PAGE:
Hundreds of thousands of sea turtles, whales and other marine mammals die every year from eating discarded plastic bags mistaken for food.
Plastic bags don’t biodegrade, they photodegrade—breaking down into smaller and smaller toxic bits contaminating soil and waterways and entering the food web when animals accidentally ingest.
As part of Clean Up Australia Day, in one day nearly 500,000 plastic bags were collected.
Windblown plastic bags are so prevalent in Africa that a cottage industry has sprung up harvesting bags and using them to weave hats, and even bags. According to the BBC, one group harvests 30,000 per month.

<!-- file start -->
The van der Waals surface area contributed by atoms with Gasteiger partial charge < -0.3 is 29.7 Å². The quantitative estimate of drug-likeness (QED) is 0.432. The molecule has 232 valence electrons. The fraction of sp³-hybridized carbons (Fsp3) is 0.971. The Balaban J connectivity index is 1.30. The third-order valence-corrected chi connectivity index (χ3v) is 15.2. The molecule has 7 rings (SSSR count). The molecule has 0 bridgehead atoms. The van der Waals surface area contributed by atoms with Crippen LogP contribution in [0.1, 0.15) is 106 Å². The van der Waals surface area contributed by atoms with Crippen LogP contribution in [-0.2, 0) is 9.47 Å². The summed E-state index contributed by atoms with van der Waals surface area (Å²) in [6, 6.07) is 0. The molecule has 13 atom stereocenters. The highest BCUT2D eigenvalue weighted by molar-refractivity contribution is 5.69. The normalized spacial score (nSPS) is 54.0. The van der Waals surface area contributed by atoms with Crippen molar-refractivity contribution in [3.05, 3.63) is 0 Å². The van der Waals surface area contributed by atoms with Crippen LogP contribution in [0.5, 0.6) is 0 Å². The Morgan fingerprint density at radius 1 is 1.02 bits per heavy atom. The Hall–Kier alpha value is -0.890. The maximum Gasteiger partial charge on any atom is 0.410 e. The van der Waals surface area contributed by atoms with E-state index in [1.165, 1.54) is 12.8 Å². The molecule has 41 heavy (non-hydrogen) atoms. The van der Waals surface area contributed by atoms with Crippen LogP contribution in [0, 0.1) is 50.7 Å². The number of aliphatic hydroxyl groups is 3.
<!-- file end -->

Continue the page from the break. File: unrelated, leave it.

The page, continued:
According to David Barnes, a marine scientist with the British Antarctic Survey, plastic bags have gone "from being rare in the late 80s and early 90s to being almost everywhere from Spitsbergen 78° North [latitude] to Falklands 51° South [latitude].
Plastic bags are among the 12 items of debris most often found in coastal cleanups, according to the nonprofit Center for Marine Conservation.